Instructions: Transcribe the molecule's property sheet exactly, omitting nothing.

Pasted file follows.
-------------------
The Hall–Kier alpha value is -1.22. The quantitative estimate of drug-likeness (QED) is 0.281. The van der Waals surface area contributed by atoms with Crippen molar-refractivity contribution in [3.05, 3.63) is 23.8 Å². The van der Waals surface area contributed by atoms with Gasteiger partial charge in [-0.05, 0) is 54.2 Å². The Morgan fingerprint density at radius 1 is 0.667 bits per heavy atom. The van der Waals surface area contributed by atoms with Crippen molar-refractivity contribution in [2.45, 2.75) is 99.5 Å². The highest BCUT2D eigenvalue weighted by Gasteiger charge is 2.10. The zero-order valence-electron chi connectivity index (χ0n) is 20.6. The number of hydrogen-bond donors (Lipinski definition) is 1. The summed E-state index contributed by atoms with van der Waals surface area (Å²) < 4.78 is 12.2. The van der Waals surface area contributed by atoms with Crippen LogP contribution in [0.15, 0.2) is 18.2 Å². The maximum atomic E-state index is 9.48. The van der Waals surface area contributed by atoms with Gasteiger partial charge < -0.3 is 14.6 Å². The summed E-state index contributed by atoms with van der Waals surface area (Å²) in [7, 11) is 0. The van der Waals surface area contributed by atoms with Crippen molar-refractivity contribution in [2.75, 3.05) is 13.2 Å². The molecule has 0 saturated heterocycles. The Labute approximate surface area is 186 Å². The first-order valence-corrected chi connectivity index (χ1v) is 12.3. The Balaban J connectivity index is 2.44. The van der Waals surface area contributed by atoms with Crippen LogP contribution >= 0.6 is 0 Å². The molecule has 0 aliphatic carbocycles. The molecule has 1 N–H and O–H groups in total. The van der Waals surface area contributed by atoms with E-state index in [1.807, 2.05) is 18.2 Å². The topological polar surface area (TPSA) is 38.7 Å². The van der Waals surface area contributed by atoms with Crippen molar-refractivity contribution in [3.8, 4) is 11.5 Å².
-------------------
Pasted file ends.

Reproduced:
The Hall–Kier alpha value is -1.22. The quantitative estimate of drug-likeness (QED) is 0.281. The van der Waals surface area contributed by atoms with Crippen molar-refractivity contribution in [3.05, 3.63) is 23.8 Å². The van der Waals surface area contributed by atoms with Gasteiger partial charge in [-0.05, 0) is 54.2 Å². The Morgan fingerprint density at radius 1 is 0.667 bits per heavy atom. The van der Waals surface area contributed by atoms with Crippen molar-refractivity contribution in [2.45, 2.75) is 99.5 Å². The highest BCUT2D eigenvalue weighted by Gasteiger charge is 2.10. The zero-order valence-electron chi connectivity index (χ0n) is 20.6. The number of hydrogen-bond donors (Lipinski definition) is 1. The summed E-state index contributed by atoms with van der Waals surface area (Å²) < 4.78 is 12.2. The van der Waals surface area contributed by atoms with Crippen LogP contribution in [0.15, 0.2) is 18.2 Å². The maximum atomic E-state index is 9.48. The van der Waals surface area contributed by atoms with Gasteiger partial charge < -0.3 is 14.6 Å². The summed E-state index contributed by atoms with van der Waals surface area (Å²) in [7, 11) is 0. The van der Waals surface area contributed by atoms with Crippen molar-refractivity contribution in [2.75, 3.05) is 13.2 Å². The molecule has 0 saturated heterocycles. The Labute approximate surface area is 186 Å². The first-order valence-corrected chi connectivity index (χ1v) is 12.3. The Balaban J connectivity index is 2.44. The van der Waals surface area contributed by atoms with Crippen LogP contribution >= 0.6 is 0 Å². The molecule has 0 aliphatic carbocycles. The molecule has 1 N–H and O–H groups in total. The van der Waals surface area contributed by atoms with E-state index in [1.807, 2.05) is 18.2 Å². The topological polar surface area (TPSA) is 38.7 Å². The van der Waals surface area contributed by atoms with Crippen molar-refractivity contribution in [3.8, 4) is 11.5 Å².